Global Daily – QE-lite, or QE-not?

by: Bill Diviney

Fed View: Powell is right when he says this is not QE – Fed Chair Powell caught headlines overnight after confirming that the Fed is about to begin regrowing its balance sheet as a long-term solution to the recent funding market problems. Powell had already clearly stated this in his post-FOMC press conference in September, and the only new information we gleaned from yesterday’s comments was that the regrowth of the balance sheet would be focused on the purchase of short-term Treasury bills rather than longer term bonds. This served to underline the distinction with quantitative easing – which had the specific goals of pushing down long-term rates through long-term bond purchases, and driving a portfolio rebalancing by over-supplying dollar liquidity. What the Fed now proposes to do is merely to meet – rather than exceed – demand for dollar liquidity. The effect on the stance of monetary policy should therefore be negligible.

Why do banks prefer holding cash to Treasuries? – The recent funding market pressures stem from higher demand for dollars than the Fed had guesstimated as it unwound its balance sheet over the course of 2017-2019. Indeed, demand for excess reserves is much higher than it was before the crisis. The primary reason for this appears to be the post-2008 Basel III and Dodd-Frank regulations, and in particular the liquidity coverage ratio (LCR) and resolution plan requirements. While it could be argued that Treasury securities are sufficiently liquid assets for these purposes, banks appear to be erring on the side of caution given the potential for market stress scenarios affecting the easy sale of these assets. Indeed, Fed Vice Chair for Supervision Randal Quarles has said ‘occasionally we hear that banks feel they are under supervisory pressure to satisfy their [requirements] with reserves rather than Treasury securities.’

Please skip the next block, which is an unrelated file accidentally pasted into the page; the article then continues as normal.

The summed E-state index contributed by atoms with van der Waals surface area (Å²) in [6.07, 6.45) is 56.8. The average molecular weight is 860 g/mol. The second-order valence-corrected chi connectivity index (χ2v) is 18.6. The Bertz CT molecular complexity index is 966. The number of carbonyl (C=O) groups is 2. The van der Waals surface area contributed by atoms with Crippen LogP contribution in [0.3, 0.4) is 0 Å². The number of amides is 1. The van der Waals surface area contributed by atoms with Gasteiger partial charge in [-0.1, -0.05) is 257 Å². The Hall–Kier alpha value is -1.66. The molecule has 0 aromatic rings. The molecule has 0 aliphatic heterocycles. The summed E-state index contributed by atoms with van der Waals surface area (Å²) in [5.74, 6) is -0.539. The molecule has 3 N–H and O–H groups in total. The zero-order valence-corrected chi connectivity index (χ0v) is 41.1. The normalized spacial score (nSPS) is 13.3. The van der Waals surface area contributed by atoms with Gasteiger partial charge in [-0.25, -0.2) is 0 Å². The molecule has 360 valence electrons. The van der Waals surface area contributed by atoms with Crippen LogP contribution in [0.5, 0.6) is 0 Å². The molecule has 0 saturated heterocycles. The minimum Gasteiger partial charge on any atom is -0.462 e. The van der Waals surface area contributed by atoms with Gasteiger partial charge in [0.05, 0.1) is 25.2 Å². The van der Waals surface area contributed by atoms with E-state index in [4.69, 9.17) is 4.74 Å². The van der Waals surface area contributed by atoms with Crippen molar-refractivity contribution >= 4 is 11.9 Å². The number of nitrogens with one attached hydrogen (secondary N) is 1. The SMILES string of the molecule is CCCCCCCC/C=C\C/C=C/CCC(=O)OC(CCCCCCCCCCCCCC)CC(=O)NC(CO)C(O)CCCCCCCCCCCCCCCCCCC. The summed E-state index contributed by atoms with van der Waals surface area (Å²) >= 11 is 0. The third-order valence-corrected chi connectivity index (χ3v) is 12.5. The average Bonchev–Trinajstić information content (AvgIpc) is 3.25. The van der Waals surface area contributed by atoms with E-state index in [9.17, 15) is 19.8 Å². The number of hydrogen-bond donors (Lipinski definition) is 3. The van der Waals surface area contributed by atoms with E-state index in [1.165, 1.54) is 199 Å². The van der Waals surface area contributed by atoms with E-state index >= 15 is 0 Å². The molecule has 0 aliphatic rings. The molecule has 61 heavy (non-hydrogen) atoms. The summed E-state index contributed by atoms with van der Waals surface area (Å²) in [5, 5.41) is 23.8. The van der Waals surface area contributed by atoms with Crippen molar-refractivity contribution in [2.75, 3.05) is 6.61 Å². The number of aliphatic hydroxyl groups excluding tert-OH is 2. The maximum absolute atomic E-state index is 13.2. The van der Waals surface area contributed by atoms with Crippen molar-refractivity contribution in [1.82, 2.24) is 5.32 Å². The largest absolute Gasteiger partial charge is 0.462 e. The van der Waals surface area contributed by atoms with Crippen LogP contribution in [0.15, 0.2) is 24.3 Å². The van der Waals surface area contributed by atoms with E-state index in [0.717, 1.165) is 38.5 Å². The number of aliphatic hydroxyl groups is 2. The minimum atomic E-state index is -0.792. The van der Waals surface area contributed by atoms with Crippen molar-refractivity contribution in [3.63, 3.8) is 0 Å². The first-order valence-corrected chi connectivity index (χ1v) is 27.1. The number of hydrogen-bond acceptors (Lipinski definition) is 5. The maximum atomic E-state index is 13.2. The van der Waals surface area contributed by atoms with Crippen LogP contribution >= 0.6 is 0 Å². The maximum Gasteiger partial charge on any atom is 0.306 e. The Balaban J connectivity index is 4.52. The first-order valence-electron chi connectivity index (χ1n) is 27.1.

Expect $150-200bn boost, followed by organic growth – As previously flagged, we expect the Fed to formally announce a decision on the balance sheet at the 29-30 October FOMC. The question is, by how much will the Fed need to regrow the balance sheet, and at what pace? Clues for this are provided by the continued repo operations that the NY Fed has conducted to address the liquidity shortage in the short term. While demand at these operations has fallen considerably, from a peak of $92bn in September to $30.8bn in today’s operation, the Fed will want to regrow the balance sheet at least by the maximum amount demanded at these operations, plus a buffer to be sure demand is sufficiently met. We therefore expect an initial boost of c.$150-200bn – with purchases conducted over a few months – followed by organic growth of the balance sheet in line with nominal GDP growth (to meet growing cash demand – as occurred prior to the financial crisis), i.e. c.4% p.a. In the meantime, the Fed will likely want to continue its repo operations until it judges the balance sheet has reached a level sufficient to cover reserve demand. (Bill Diviney)